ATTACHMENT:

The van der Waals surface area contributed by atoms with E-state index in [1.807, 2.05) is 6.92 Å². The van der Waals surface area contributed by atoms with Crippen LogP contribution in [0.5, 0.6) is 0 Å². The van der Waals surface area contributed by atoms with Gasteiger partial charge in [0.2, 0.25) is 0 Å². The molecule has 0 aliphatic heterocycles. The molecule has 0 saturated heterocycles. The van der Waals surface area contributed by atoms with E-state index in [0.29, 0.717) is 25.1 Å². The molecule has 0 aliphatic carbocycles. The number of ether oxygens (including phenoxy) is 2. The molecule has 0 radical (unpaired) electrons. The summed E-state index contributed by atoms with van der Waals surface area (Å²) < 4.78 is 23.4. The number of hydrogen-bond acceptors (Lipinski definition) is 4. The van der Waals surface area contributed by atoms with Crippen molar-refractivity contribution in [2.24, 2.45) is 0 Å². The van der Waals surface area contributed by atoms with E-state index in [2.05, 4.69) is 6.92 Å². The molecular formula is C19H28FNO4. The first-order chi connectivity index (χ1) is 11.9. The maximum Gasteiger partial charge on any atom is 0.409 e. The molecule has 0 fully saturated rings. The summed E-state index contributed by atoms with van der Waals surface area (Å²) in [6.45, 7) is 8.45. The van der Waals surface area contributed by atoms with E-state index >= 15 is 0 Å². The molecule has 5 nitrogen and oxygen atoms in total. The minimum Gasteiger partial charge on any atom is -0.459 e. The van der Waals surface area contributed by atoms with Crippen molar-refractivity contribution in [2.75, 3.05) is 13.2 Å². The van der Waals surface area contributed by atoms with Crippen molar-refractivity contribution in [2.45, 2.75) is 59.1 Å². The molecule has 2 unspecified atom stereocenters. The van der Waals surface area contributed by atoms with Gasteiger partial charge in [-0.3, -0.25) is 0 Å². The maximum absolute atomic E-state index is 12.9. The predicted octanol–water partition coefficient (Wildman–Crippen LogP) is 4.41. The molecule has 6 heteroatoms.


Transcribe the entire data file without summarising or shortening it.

The van der Waals surface area contributed by atoms with E-state index in [1.807, 2.05) is 6.92 Å². The van der Waals surface area contributed by atoms with Crippen LogP contribution in [0.5, 0.6) is 0 Å². The van der Waals surface area contributed by atoms with Gasteiger partial charge in [0.2, 0.25) is 0 Å². The molecule has 0 aliphatic heterocycles. The molecule has 0 saturated heterocycles. The van der Waals surface area contributed by atoms with E-state index in [0.29, 0.717) is 25.1 Å². The molecule has 0 aliphatic carbocycles. The number of ether oxygens (including phenoxy) is 2. The molecule has 0 radical (unpaired) electrons. The summed E-state index contributed by atoms with van der Waals surface area (Å²) < 4.78 is 23.4. The number of hydrogen-bond acceptors (Lipinski definition) is 4. The van der Waals surface area contributed by atoms with Crippen molar-refractivity contribution in [2.24, 2.45) is 0 Å². The van der Waals surface area contributed by atoms with E-state index in [2.05, 4.69) is 6.92 Å². The molecular formula is C19H28FNO4. The first-order chi connectivity index (χ1) is 11.9. The maximum Gasteiger partial charge on any atom is 0.409 e. The molecule has 0 fully saturated rings. The summed E-state index contributed by atoms with van der Waals surface area (Å²) in [6.45, 7) is 8.45. The van der Waals surface area contributed by atoms with E-state index >= 15 is 0 Å². The molecule has 5 nitrogen and oxygen atoms in total. The minimum Gasteiger partial charge on any atom is -0.459 e. The van der Waals surface area contributed by atoms with Crippen molar-refractivity contribution in [2.75, 3.05) is 13.2 Å². The van der Waals surface area contributed by atoms with Crippen molar-refractivity contribution in [2.45, 2.75) is 59.1 Å². The molecule has 2 unspecified atom stereocenters. The van der Waals surface area contributed by atoms with Gasteiger partial charge in [-0.3, -0.25) is 0 Å². The maximum absolute atomic E-state index is 12.9. The predicted octanol–water partition coefficient (Wildman–Crippen LogP) is 4.41. The molecule has 6 heteroatoms.